Much like a face-to-face interview, video interviewing is all about showing a hiring manager your personality and passion for the business. However, there are some unusual factors that come into play when you’re doing a video interview that you don’t have to deal with when you’re sitting across the table from someone. In order to excel when it’s time to do a video interview, keep these do’s and don’ts in mind:
- Get comfortable with your software ahead of time: You don’t want to sign on 15 minutes late because you couldn’t figure out how to get the video interviewing platform to work or you couldn’t remember your password. Do a dry run before the interview in order to ensure that technological glitches don’t get in your way when it’s time for the real thing.
- Think about what the interviewer will see in the background: Before you begin the interview, take a look in the camera and think about what the hiring manager will see when they conduct the interview. Ideally you want a neutral, clean background behind you. This means getting rid of dirty dishes, beer bottles, or other items that might send the wrong impression to the person doing the interview.
- Dress the part: Even though you’re not sitting across from the hiring manager, you still need to dress professionally for a video interview. This means full business attire from head to toe. Yes, you may be sitting, but you never know when you’ll have to get up from your computer, exposing pajama bottoms to the person in charge of hiring.
- Make sure your computer is fully charged: It seems silly, but too many video interviews have gone awry when the person’s computer died in the middle of the conversation.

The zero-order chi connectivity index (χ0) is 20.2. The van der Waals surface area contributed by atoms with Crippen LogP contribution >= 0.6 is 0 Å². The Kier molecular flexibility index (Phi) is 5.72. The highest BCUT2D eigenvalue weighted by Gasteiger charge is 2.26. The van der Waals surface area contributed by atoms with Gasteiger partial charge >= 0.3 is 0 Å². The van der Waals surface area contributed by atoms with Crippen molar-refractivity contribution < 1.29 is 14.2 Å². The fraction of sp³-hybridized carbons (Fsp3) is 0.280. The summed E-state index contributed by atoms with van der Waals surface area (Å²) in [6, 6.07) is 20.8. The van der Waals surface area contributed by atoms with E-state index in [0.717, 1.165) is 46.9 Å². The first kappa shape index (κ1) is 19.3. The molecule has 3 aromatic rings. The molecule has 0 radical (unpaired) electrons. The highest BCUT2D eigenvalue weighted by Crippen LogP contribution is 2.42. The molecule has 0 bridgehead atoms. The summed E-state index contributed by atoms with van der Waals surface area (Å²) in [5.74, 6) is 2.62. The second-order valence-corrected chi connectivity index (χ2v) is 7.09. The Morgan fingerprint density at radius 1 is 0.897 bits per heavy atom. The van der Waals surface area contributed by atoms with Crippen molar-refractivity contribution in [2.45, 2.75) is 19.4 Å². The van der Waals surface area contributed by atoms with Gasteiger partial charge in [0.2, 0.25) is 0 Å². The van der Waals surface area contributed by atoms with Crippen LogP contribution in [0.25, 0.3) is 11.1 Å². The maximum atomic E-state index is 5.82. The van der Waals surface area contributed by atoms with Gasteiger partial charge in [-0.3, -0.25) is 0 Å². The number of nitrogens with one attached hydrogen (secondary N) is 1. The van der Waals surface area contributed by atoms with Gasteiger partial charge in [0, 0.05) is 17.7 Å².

- Forget to smile: At first, a video interview can feel unsettling. You’re having a conversation with someone who isn’t really there, and it can seem uncomfortable. Don’t forget to smile and give off a warm, welcoming facial expression as you speak.
- Sit in a place where you’ll be distracted: If you have kids or pets in the house, make sure that they’re in another room and won’t create a disturbance in the middle of the call. It’s important to remain fully professional throughout the conversation, and it’s hard to do this when you have screaming children or barking dogs chiming in.
- Not being prepared: You shouldn’t think that a video interview is less formal than an in-person interview, therefore, thinking you can have notes in front of you is a mistake. It will be obvious if you are constantly looking away from the screen in order to grab a fact and you may come off as disrespectful. Prepare for a video interview the same way you would for a traditional job interview.
Have you done a video interview before? What did you do to ensure it went smoothly? Let us know in the comments!